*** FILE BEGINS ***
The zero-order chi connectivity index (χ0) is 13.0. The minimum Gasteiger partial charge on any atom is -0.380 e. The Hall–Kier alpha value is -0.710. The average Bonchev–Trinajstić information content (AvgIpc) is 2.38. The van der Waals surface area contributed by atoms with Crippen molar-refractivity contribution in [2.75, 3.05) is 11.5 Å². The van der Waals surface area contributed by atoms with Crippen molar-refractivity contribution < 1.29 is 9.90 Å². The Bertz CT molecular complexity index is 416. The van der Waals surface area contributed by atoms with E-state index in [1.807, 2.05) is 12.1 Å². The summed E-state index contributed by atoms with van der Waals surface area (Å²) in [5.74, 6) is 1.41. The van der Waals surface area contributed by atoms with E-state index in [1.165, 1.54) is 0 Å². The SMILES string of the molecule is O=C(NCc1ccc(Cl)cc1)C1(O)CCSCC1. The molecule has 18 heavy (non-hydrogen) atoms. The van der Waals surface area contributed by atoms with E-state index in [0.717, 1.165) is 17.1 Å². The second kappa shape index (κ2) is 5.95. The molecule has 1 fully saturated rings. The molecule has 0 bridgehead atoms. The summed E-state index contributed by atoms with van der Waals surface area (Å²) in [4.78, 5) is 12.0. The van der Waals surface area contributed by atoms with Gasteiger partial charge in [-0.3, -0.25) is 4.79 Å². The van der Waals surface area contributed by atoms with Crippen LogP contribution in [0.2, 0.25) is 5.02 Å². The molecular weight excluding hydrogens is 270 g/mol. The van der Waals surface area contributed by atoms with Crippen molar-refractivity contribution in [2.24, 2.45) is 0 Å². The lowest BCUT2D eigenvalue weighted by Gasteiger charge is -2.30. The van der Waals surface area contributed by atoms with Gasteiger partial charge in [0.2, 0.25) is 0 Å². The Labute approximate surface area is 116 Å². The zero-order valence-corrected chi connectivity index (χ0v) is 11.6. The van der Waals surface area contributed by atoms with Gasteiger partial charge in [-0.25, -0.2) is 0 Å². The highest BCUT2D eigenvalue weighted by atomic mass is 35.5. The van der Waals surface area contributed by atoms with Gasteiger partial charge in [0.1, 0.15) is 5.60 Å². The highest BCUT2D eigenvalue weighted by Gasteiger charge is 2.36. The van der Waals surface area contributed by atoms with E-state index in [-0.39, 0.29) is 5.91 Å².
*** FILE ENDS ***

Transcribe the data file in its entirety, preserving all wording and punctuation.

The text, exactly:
The zero-order chi connectivity index (χ0) is 13.0. The minimum Gasteiger partial charge on any atom is -0.380 e. The Hall–Kier alpha value is -0.710. The average Bonchev–Trinajstić information content (AvgIpc) is 2.38. The van der Waals surface area contributed by atoms with Crippen molar-refractivity contribution in [2.75, 3.05) is 11.5 Å². The van der Waals surface area contributed by atoms with Crippen molar-refractivity contribution < 1.29 is 9.90 Å². The Bertz CT molecular complexity index is 416. The van der Waals surface area contributed by atoms with E-state index in [1.807, 2.05) is 12.1 Å². The summed E-state index contributed by atoms with van der Waals surface area (Å²) in [5.74, 6) is 1.41. The van der Waals surface area contributed by atoms with E-state index in [1.165, 1.54) is 0 Å². The SMILES string of the molecule is O=C(NCc1ccc(Cl)cc1)C1(O)CCSCC1. The molecule has 18 heavy (non-hydrogen) atoms. The van der Waals surface area contributed by atoms with E-state index in [0.717, 1.165) is 17.1 Å². The second kappa shape index (κ2) is 5.95. The molecule has 1 fully saturated rings. The molecule has 0 bridgehead atoms. The summed E-state index contributed by atoms with van der Waals surface area (Å²) in [4.78, 5) is 12.0. The van der Waals surface area contributed by atoms with Gasteiger partial charge in [-0.3, -0.25) is 4.79 Å². The van der Waals surface area contributed by atoms with Crippen LogP contribution in [0.2, 0.25) is 5.02 Å². The molecular weight excluding hydrogens is 270 g/mol. The van der Waals surface area contributed by atoms with Crippen molar-refractivity contribution in [2.24, 2.45) is 0 Å². The lowest BCUT2D eigenvalue weighted by Gasteiger charge is -2.30. The van der Waals surface area contributed by atoms with Gasteiger partial charge in [0.2, 0.25) is 0 Å². The Labute approximate surface area is 116 Å². The zero-order valence-corrected chi connectivity index (χ0v) is 11.6. The van der Waals surface area contributed by atoms with Gasteiger partial charge in [-0.25, -0.2) is 0 Å². The highest BCUT2D eigenvalue weighted by atomic mass is 35.5. The van der Waals surface area contributed by atoms with Gasteiger partial charge in [0.1, 0.15) is 5.60 Å². The highest BCUT2D eigenvalue weighted by Gasteiger charge is 2.36. The van der Waals surface area contributed by atoms with E-state index in [-0.39, 0.29) is 5.91 Å².